As we mentioned in our latest episode, we have started work on issue 4 of The Blasphemous Tome. This is the old-school fanzine we put together for Patreon backers of The Good Friends of Jackson Elias. If you would like to know more, please check out our page about the Tome.

This issue will feature “The Hero Affirmed”, a brand new Call of Cthulhu scenario from our own Matt Sanderson!

Once again, we are aiming to release the Tome along with the Christmas cards we send to all our backers. If you are a backer between publication (late November) and the end of the year, we will send you at least one copy. Our page about the Tome has full details about who will receive what.

If you would like to submit a short article (up to 500 words) or some black-and-white artwork, we would love to hear from you! The Blasphemous Tome is licensed by Chaosium, so we are able to include stats and other game mechanics for Call of Cthulhu. The deadline for submissions is the end of October.

The current table of contents goes something like this:

  • The Ludomancers
    • Our favourite game sessions of the past year
  • Cocktail Corner
    • Matt shares another recipe that man was not meant to know
  • Mythos Fiction: The Sixties and Seventies
    • Scott’s series of story recommendations continues
  • The Hero Affirmed
    • A brand new, full-length Call of Cthulhu scenario from Matt Sanderson
  • Vinyl Corner
    • Paul discusses another musical artefact from the 1970s
  • The Sanderson Collection
    • Matt reveals another rarity from the dusty corners of his bookshelves
  • 2018: A Year in Horror Films
    • Scott talks about the films that impressed and disappointed him this year
  • Episodes of Insanity
    • Some background on our favourite episodes of 2018
  • Die, Die, Die!
    • Matt punishes another die that failed him
  • Plush of the Month
    • Matt makes Scott sad
  • Strange Eons
    • Scott offers an overview of Robert Bloch’s unjustly forgotten Mythos novel

We shall update this list as we receive more submissions.

We’re back and we’re setting our long-range scanners to search the cosmos for the insidious influence of the Mythos. One of the things that set Lovecraft’s work apart from the Gothic tales that had previously dominated the genre was the way it incorporated elements of science fiction. This isn’t to say that Lovecraft was the first writer to mix horror and SF—they have been kissing cousins since Mary Shelly wrote Frankenstein.

Charles Ogle as Frankenstein's monster

Pucker up!

Instead, Lovecraft used science fiction elements to make a kind of supernatural horror that had no reliance on the supernatural itself. By using aliens as his gods and monsters, he created something that felt both familiar and utterly different from anything that had gone before. H G Wells’s Martians may have had tentacles and travelled to Earth on meteors, but no one ever worshipped them as gods.

Maybe they would have inspired more awe had they looked less like testicles.

Our discussion focuses on how a number of classic science fiction tropes are used in Lovecraft and Call of Cthulhu. The main topics we cover are aliens, space travel, other dimensions, time travel and mad science. We also look at some published games and Call of Cthulhu settings that bring the SF aspects of the Mythos to the forefront. We wrap things up by brainstorming some science fiction scenario ideas of our own.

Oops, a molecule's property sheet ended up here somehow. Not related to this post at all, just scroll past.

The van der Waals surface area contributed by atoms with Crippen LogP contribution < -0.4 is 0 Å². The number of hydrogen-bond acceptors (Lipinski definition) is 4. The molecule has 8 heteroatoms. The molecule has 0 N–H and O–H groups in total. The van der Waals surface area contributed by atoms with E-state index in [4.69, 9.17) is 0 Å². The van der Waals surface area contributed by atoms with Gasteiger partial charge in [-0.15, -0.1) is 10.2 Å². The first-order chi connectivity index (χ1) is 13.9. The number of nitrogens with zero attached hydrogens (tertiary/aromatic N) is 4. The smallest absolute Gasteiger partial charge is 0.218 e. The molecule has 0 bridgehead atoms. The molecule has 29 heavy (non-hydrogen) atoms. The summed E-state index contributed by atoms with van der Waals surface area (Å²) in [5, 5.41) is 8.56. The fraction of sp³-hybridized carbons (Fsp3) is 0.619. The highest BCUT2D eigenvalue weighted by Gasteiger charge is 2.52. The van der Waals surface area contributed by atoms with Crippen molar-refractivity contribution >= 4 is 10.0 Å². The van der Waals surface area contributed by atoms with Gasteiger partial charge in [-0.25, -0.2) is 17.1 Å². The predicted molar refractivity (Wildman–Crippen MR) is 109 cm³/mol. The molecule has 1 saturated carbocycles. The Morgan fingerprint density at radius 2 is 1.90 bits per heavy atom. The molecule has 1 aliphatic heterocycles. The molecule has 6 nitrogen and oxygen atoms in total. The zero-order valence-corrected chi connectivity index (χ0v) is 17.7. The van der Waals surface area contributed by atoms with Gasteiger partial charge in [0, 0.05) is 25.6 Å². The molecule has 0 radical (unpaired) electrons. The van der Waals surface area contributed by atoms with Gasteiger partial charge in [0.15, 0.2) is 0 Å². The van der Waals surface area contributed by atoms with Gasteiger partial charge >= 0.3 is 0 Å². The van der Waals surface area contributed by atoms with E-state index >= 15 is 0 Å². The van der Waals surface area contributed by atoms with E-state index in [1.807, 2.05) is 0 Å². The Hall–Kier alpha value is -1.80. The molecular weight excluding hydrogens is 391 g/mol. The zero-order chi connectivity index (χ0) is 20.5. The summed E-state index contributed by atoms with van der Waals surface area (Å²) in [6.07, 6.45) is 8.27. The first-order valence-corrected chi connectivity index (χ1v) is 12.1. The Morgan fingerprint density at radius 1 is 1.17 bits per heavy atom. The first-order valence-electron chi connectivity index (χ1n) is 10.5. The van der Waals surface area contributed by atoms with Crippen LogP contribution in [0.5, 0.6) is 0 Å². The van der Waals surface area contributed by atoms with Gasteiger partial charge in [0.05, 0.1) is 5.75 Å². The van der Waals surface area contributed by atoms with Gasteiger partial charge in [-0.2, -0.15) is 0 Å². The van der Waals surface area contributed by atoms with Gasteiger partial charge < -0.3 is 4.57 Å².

We never said we used our own brains…

This episode also sees a brief audio review of a new collection of Mythos stories, The Private Life of Elder Things. If you want to read a more in-depth review, we published one recently.

As we also mention this episode, there is still time to ensure you receive a copy of issue 2 of The Blasphemous Tome. This is the fanzine that we produce exclusively for people who back the podcast on Patreon. If you are a backer at the time of release (probably in early February) then you will receive at least one copy. Please see our recent update for more details.

Episode061

We’re back, and we’re watching horror films about books. We don’t mean films based on books (although one is, just to confuse things), but films where a book plays a central role. In fact, you could argue that the books in question are characters and not mere plot devices. Wooden performances are easier to forgive when you’re largely made of wood pulp.

NinthGate

If you flick the pages just right, you can hear a distinct “Whoa”.

Our two choices are The Ninth Gate  (1999) and Maléfique (2002). We didn’t mean to review another Polanski film so soon after our dust-up over Repulsion in episode 51, but the Devil made us do it. Predictably, we disagree completely about the film’s merits once again, although this time the tables are turned.

malefique

“That got a bit heated!”

Our discussion takes in some other French horror films that followed in the wake of Maléfique, including High Tension/Switchblade Romance, InsideFrontière(s), Martyrs and Livid. We end, as ever, with a look at what elements we can steal for use in our games.

malefique_2002

“Attract Fish? Should be safe enough…”

In the introduction, we discuss getting ready for the Concrete Cow convention in Milton Keynes. True to form, we weren’t organised enough to do this in an episode that would come out before the convention. The good news is that you don’t have long to wait until the next one. Concrete Cow 16 takes place on the 12th of March 2016, and it will be the convention’s 10th birthday celebration. There will be cake. And games. And cows. Well, maybe not cows.

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Not pictured: Scott or Matt doing rude things.